At Twin Lakes.
Lance at Twin Lakes waiting for me.
The farthest Lance had ever run was 26.2 miles (he's a 2:56 marathoner). In addition to being an outstanding master's marathoner, he's an accomplished mountain biker (sponsored by Trek) and has competed in a number of competitive races. Lance was concerned about being able to run 40 miles and so while we ran he got on his phone and managed to secure another pacer, his friend Maureen (a.k.a. Mo, whose runner had dropped). Mo would pick me up at the Fish Hatchery (76.5) and take me to Mayqueen (86.5), where Lance would then take me to the fnish. Sounded like a great plan.
Lance and I arrived at Halfmoon at 7:28 p.m. I had a great aid station stop, eating a number of orange slices and a cup of Ramen. I got my extra headlamp and we were out of the aid station in less than 3 minutes and on our way to Pipeline, where my mom and brother awaited us.
Halfmoon to Fish Hatchery (76.5): 17:18
Pipeline was three miles beyond Halfmoon and about four or so miles before the Fish Hatchery. By the time we arrived at Pipeline we'd turned on our headlamps. I was glad to see my mom and brother. They gave me my sleeves and vest, which I'd need with the falling temperature. Before we knew it, we were off to the Fish Hatchery with a beautiful, crisp, starry night falling over Leadville.
Although the stretch from Pipeline to the Fish Hatchery is fairly flat, I started to suffer a bit after Pipeline, though we continued running. Lance very skillfully found ways to motivate me if I stopped to walk. He'd tell me to run to the sign 1/2 mile up the road, and when we reached it he'd let me walk for a minute or so and then find another marker to get to. This routine sustained us on the long, dark road stretches into the hatchery. We saw an awesome sight in the silhouettes of Mount Elbert and Mount Massive, the two highest peaks in Colorado, right there in front of us. Finally, we reached the Fish Hatchery at 9:18 p.m.--17 hours into the race.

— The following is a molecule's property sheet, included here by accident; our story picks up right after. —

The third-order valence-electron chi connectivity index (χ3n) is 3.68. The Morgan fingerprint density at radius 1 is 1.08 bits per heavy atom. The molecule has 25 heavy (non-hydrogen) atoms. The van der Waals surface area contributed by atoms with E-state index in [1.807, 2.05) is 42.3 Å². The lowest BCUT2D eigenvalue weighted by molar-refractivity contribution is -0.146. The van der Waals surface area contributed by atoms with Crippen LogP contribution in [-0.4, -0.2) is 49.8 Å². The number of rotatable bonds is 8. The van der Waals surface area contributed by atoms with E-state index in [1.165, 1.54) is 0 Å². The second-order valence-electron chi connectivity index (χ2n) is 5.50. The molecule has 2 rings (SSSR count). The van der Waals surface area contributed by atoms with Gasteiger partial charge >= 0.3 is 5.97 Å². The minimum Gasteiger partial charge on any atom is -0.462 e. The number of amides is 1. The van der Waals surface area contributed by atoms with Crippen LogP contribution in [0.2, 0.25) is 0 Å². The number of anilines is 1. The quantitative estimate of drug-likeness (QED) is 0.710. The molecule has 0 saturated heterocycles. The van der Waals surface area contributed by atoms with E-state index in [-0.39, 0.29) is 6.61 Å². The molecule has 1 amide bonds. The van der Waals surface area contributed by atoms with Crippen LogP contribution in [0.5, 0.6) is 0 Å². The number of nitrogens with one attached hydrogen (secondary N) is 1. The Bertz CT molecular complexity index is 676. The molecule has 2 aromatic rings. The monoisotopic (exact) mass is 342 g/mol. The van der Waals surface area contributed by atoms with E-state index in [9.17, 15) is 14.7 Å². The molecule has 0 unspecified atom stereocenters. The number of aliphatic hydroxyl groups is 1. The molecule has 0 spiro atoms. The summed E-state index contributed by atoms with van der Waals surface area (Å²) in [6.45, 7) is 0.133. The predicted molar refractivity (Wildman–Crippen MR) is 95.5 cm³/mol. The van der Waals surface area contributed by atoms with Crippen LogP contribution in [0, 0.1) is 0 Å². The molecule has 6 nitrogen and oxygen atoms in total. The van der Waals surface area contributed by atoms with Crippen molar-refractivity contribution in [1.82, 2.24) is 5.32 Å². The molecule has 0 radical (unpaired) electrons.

Fish Hatchery to May Queen (86.5): 20:47
At the Fish Hatchery, I was feeling pretty rough and could barely keep my food down. I gagged when I drank a Red Bull, which I'd asked my mom and brother to have for me when I arrived. My stomach was starting to turn on me, but I wasn't that worried. Mo was ready to go and had my trekking poles, which we'd need for the infamous Powerline climb. After about a 2-3-minute stop at the hatchery, she and I were off, making our way down the dirt driveway and turning onto the hilly road that leads to the Powerline turn.